Thanks very much to all of you for joining me today. [Talk about the content from Thursday and how it relates.] I’m excited today to have the chance to show you some of our latest research on how interactive marketing tools can help you pull the ideas you heard about yesterday into a cohesive whole. But before we get to that, I want to ask you to cast your minds back to 1993.
I ask because the web was created in 1993. It’s easy to forget how magical it all seemed back then; it wasn’t the ‘web,’ it was the ‘world wide web,’ and the fact that we could share information around the globe was truly amazing. We didn’t call those blue underlined words ‘links,’ they were ‘hyperlinks’ and the opened up the world of ‘hypermedia.’ It really was a remarkable technology, and it really has changed almost everything about our lives and our businesses.
For instance, it’s changed how we communicate. Back then if you wanted to write a message to someone, it meant picking up piece of paper and a pen, stamping an envelope and heading to the post office. Today, of course, we no longer wait by the mailbox to get messages from our friends; instead we look for the little red flag on our Facebook homepage that tells us there’s a message waiting.
The web also changed the way we consume content – and if you’re in the content business, it’s probably turned your world upside down. 18 years ago, the #1 hit single was ‘I will always love you,’ by Whitney Houston, from The Bodyguard soundtrack. I won’t embarrass any of you by asking who owned this musical travesty, but I will point out that if you did own it, it was almost certainly on cassette tape because that was the dominant musical format of the time. Today, of course, you’re more likely to listen to Lady Gaga on your iPod.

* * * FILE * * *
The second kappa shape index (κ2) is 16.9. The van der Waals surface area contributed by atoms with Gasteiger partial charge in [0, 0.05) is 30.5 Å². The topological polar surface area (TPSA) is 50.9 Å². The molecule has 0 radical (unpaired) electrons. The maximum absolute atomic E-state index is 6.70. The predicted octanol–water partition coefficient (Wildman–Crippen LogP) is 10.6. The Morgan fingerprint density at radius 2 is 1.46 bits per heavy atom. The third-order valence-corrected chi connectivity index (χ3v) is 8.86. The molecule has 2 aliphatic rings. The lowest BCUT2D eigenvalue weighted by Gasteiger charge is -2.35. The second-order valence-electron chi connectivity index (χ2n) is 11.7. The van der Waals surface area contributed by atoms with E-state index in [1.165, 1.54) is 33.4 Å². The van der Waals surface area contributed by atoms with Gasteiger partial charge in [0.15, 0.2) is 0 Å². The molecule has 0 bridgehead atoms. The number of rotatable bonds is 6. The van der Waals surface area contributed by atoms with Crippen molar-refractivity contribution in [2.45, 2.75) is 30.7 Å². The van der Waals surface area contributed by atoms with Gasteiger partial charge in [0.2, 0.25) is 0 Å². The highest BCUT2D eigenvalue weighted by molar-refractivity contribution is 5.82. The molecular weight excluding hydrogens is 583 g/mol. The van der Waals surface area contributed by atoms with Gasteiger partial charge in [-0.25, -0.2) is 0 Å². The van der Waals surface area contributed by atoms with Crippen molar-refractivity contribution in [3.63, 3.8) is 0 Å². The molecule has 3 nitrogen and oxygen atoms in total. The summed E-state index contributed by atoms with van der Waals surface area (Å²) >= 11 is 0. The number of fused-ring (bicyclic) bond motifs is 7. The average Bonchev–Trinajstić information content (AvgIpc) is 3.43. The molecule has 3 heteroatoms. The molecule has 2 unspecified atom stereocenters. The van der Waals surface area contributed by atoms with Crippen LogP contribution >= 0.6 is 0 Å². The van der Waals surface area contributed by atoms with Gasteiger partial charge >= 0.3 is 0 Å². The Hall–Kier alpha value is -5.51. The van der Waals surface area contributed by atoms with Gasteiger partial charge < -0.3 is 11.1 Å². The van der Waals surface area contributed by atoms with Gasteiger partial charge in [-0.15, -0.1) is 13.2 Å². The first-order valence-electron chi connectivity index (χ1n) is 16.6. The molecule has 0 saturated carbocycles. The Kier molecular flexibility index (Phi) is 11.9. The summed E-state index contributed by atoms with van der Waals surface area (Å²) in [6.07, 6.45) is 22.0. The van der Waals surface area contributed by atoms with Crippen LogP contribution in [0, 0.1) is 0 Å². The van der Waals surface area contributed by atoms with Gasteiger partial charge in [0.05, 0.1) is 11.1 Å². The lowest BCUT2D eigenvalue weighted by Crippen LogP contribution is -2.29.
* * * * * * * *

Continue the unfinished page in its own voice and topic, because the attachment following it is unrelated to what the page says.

And of course it’s changed how we deliver customer service. In the old days, during a flight delay for instance customers relied upon their flight attendants for information. (And yes, those really are Pan Am flight attendants, because in the early 90’s Pan Am still existed!) Today, customer service often happens through interactive channels like Twitter.
In fact, just about the only thing that hasn’t changed since the advent of the web is how we as companies build our brands. In 1993, if you wanted to introduce a new brand or strengthen an old one, chances are you’d create a 30-second idea and buy some prime-time TV spots. And today, almost two decades later, chances are you’d do the same exact thing. The TVs have gotten nicer – it’s not an old clunker anymore, but a wide-screen flat-panel LCD HDTV – but the branding model has remained exactly the same.
This is the branding model most companies used two decades ago, and this is still how most companies build their brands today. They look at TV as the undisputed king of media, the undisputed core of their brand programs; they develop a 30-second version of what their brand means, and then they ask the radio folks and the print folks and the Internet folks to try to match that vision in their own platforms.
And it’s not exactly a model that makes very good use of what the Internet can offer us. That’s why, in our last published ad forecast, while interactive marketing took 12% of all ad spending in the US, marketers in brand-focused industries were putting as little as 2% of their budgets online. Everything about our lives and our businesses has entered the age of interactivity – how we communicate, how we sell products, how we deliver customer service – but the way we build our brands remains rooted in an era of handwritten letters and cassette tapes.
So what I want to tell you today is that it’s time for our branding programs to catch up to the rest of our businesses; it’s time for us to start using the brand-building potential of online tools. Because interactive marketing is ready to lead your brand.